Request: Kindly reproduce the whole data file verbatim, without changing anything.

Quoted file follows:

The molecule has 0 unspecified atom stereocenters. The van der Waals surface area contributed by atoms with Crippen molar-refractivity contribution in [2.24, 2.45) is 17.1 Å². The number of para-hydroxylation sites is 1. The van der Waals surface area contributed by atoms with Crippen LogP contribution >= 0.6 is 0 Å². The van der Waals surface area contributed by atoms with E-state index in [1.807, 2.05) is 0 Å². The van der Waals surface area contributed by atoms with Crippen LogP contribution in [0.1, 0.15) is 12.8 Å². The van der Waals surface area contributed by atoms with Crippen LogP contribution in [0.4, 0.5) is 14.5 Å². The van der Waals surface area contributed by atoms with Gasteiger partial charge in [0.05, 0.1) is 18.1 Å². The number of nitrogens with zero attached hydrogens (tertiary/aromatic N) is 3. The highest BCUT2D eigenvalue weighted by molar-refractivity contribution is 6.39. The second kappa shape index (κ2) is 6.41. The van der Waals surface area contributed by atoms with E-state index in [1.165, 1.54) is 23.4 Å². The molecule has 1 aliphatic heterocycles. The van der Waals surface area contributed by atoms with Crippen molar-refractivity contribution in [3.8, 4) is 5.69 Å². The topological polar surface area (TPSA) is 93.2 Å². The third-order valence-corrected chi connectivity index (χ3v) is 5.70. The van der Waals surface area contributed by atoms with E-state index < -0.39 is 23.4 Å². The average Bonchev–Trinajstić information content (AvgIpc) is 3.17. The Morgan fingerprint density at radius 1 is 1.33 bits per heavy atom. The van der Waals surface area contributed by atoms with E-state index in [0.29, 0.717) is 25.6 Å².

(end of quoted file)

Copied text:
The molecule has 0 unspecified atom stereocenters. The van der Waals surface area contributed by atoms with Crippen molar-refractivity contribution in [2.24, 2.45) is 17.1 Å². The number of para-hydroxylation sites is 1. The van der Waals surface area contributed by atoms with Crippen LogP contribution >= 0.6 is 0 Å². The van der Waals surface area contributed by atoms with E-state index in [1.807, 2.05) is 0 Å². The van der Waals surface area contributed by atoms with Crippen LogP contribution in [0.1, 0.15) is 12.8 Å². The van der Waals surface area contributed by atoms with Crippen LogP contribution in [0.4, 0.5) is 14.5 Å². The van der Waals surface area contributed by atoms with Gasteiger partial charge in [0.05, 0.1) is 18.1 Å². The number of nitrogens with zero attached hydrogens (tertiary/aromatic N) is 3. The highest BCUT2D eigenvalue weighted by molar-refractivity contribution is 6.39. The second kappa shape index (κ2) is 6.41. The van der Waals surface area contributed by atoms with E-state index in [1.165, 1.54) is 23.4 Å². The molecule has 1 aliphatic heterocycles. The van der Waals surface area contributed by atoms with Crippen molar-refractivity contribution in [3.8, 4) is 5.69 Å². The topological polar surface area (TPSA) is 93.2 Å². The third-order valence-corrected chi connectivity index (χ3v) is 5.70. The van der Waals surface area contributed by atoms with E-state index < -0.39 is 23.4 Å². The average Bonchev–Trinajstić information content (AvgIpc) is 3.17. The Morgan fingerprint density at radius 1 is 1.33 bits per heavy atom. The van der Waals surface area contributed by atoms with E-state index in [0.29, 0.717) is 25.6 Å².